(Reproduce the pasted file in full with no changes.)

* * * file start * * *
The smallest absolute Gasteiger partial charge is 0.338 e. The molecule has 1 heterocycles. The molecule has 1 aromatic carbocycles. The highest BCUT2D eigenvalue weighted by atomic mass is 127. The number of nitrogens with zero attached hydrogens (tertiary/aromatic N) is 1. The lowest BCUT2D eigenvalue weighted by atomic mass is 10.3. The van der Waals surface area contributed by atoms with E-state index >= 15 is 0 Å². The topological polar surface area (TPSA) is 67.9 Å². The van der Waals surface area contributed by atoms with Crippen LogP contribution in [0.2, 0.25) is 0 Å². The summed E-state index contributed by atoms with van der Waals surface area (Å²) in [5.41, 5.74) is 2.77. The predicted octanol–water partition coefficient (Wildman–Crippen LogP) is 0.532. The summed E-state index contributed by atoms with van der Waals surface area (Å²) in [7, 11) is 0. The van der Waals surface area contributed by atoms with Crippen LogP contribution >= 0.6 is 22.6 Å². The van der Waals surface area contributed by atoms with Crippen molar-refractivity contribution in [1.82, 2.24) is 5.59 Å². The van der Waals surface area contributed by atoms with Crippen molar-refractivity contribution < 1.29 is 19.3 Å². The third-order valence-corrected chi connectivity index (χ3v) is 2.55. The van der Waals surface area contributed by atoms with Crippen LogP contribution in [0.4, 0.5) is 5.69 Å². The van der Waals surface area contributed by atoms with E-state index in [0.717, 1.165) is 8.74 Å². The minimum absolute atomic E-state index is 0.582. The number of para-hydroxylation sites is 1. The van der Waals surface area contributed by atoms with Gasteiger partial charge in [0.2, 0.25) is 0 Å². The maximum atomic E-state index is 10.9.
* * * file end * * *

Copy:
The smallest absolute Gasteiger partial charge is 0.338 e. The molecule has 1 heterocycles. The molecule has 1 aromatic carbocycles. The highest BCUT2D eigenvalue weighted by atomic mass is 127. The number of nitrogens with zero attached hydrogens (tertiary/aromatic N) is 1. The lowest BCUT2D eigenvalue weighted by atomic mass is 10.3. The van der Waals surface area contributed by atoms with E-state index >= 15 is 0 Å². The topological polar surface area (TPSA) is 67.9 Å². The van der Waals surface area contributed by atoms with Crippen LogP contribution in [0.2, 0.25) is 0 Å². The summed E-state index contributed by atoms with van der Waals surface area (Å²) in [5.41, 5.74) is 2.77. The predicted octanol–water partition coefficient (Wildman–Crippen LogP) is 0.532. The summed E-state index contributed by atoms with van der Waals surface area (Å²) in [7, 11) is 0. The van der Waals surface area contributed by atoms with Crippen LogP contribution >= 0.6 is 22.6 Å². The van der Waals surface area contributed by atoms with Crippen molar-refractivity contribution in [1.82, 2.24) is 5.59 Å². The van der Waals surface area contributed by atoms with Crippen molar-refractivity contribution < 1.29 is 19.3 Å². The third-order valence-corrected chi connectivity index (χ3v) is 2.55. The van der Waals surface area contributed by atoms with Crippen LogP contribution in [0.4, 0.5) is 5.69 Å². The van der Waals surface area contributed by atoms with E-state index in [0.717, 1.165) is 8.74 Å². The minimum absolute atomic E-state index is 0.582. The number of para-hydroxylation sites is 1. The van der Waals surface area contributed by atoms with Gasteiger partial charge in [0.2, 0.25) is 0 Å². The maximum atomic E-state index is 10.9.